As it overcomes the world, no worldly motives or considerations will shape its views of character. Under the guidance, therefore, of a vigorous faith, associated, as it ever is, with a corresponding lively exercise of the other graces of the Spirit, the christian cannot but be deliberate in coming to conclusions respecting the piety of his fellow sinners. He knows that to become a child of God, involves an exceedingly great alteration in the inherent bias and relish of the mind; and that to fail to become such, is a greater calamity than the loss of existence. Knowing this, and loving, and desiring the salvation of the souls of his fellow sinners, with trembling caution will he let the influence of his opinion go, to excite or confirm a hope in the breast of one of his fellow immortals. He will think of the tremendous responsibleness attached to the influence of such an opinion. It is not the cherishing of an innocent persuasion in his own bosom. It may be the sending of a soul to the judgment without being pardoned and renewed. It may be fixing the seal of perdition upon an immortal mind. It

may be giving one a hope which will speedily terminate in everlasting despair. However reluctant, therefore, he may be to protract the anguish of a sinner oppressed and burdened with a consciousness of guilt, unwilling as he may well be to destroy the hope of one, who has truly submitted to the terms of salvation through Christ, he would rather do this,-0! he would rather send every broken hearted sinner who is liable to be directed by his decision, all the way through life in hopeless sorrow, than to be the occasion of encouraging one in a hope that must prove ruinous ! Who can tell the importance of every christian's so believing, as to be saved from a participation thus fatal to the souls of men ?

V. The christian whose faith is practical and purifying in its influence, will not be rash and precipitate IN HIS EXPECTATIONS. Although he will attempt much, and expect much, he will be deliberate in his efforts, and rational in his hopes. Being swayed less by what he beholds around him, than by the great objects of faith, he may appear at times to those who sympathize with the changes and fluctuations of things seen, slow and reluctant to duty; but the impulse by which he moves onward, is of a steady and enduring character. His expectations in regard to the progress of the gospel, grow out of a steady and heartfelt reliance on the promises of the gospel. His zeal is the warm glow of an unwavering determination of soul to watch, and pray, and labor, and wait for the accomplishment of the divine intentions respecting his church. It is not borrowed from occasions and circumstances. It is not the dying flame that is fed only by the incidents and sentiments of time and place. It is not a feeling that wastes itself in confessing past unfaithfulness, and in promising future obedience, but that impels onward in a course of steady and noiseless enterprize. Thus in respect to the grand object which christians of the present day are so generally looking forward to with interest and expectancy, the subject of lively and sanctifying faith entertains no impatient and hasty anticipations; but, watching the symptoms, and welcoming the approach of that glorious era of the church, he makes the influence of his personal character and efforts tell decidedly on the advancement of a cause, which is gradually bringing all the tribes of Adam's offspring to hear the tidings of salvation, and to participate its blessings. . His faith is seen too, in guiding his expectations of the special presence of Christ in any portion of his church. His expectations rest on the promise of that blessing, and are confident in proportion as the condition on which it is promised, is fulfilled. He is always expecting and desiring the effusions of the Holy Spirit upon those around him ; but his expectations come up to something like full assurance, only when the souls, that pray, are seen to be in a posture to receive the infinite good. His hopes spring not from impulses of feeling apart from evidence. They are anchors cast within the veil, and his thoughts, desires, and heart, are too steadily swayed by their attractions, to be affected by the current of hásty opinions. He expects and hopes, not because others do, but because God has promised to give his Holy Spirit to them that ask it. Thus he remains constant, patient, expectant, while others whose expectations are rashly placed on something apart from the oath and promise of Jehovah, are passing through all the variety of changes, from full assurance to “Hat despair. His trust is fixed on God, and therefore he does not make haste-does not rashly expect what, from all that faith or reason can descry, it would be presumption to look for. Their trust is in something undefined and unknown, and, therefore, they are forever hurrying from one disappointment to another.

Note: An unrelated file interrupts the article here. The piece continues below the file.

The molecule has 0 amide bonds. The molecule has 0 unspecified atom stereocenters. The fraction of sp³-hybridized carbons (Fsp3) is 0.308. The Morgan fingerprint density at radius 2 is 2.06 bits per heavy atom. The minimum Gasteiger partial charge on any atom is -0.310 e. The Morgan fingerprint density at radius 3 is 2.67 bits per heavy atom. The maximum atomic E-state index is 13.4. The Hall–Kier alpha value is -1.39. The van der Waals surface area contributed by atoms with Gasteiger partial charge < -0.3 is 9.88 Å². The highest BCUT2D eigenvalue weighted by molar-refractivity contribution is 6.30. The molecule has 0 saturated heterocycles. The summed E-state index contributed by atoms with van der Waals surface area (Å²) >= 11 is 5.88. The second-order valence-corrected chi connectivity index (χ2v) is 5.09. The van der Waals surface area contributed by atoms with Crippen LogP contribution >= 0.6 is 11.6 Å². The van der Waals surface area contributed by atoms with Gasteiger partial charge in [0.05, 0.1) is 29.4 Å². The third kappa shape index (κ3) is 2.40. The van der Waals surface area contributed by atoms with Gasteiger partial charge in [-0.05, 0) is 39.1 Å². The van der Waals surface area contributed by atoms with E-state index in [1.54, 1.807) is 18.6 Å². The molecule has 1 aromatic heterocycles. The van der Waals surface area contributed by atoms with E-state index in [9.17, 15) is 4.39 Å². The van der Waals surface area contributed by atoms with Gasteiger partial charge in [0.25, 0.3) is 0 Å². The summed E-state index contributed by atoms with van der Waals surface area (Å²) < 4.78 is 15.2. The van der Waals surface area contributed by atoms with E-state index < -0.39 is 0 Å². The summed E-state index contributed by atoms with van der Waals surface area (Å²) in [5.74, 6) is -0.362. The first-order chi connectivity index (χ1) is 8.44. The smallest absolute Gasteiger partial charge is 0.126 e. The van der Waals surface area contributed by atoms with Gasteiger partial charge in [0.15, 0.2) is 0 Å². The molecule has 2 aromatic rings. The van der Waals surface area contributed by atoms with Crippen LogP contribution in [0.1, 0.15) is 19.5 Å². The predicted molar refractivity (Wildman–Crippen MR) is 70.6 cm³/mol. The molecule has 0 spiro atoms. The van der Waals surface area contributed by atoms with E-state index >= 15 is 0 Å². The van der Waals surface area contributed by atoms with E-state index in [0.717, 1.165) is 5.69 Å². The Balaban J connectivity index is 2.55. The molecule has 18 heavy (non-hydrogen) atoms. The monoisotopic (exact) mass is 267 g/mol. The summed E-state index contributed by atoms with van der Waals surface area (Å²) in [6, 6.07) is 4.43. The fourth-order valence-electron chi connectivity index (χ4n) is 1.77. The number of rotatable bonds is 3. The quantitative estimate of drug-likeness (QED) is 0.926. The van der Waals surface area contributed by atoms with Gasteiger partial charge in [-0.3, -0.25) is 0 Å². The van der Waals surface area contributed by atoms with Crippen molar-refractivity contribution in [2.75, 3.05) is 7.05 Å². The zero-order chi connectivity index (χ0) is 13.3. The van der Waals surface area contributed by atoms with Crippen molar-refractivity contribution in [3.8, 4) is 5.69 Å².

I remark, from what has been said,

1. That true faith is shown by works. Faith which is not thus evinced, is spurious, useless, and dead. Such is the character of the great object of the christian faith,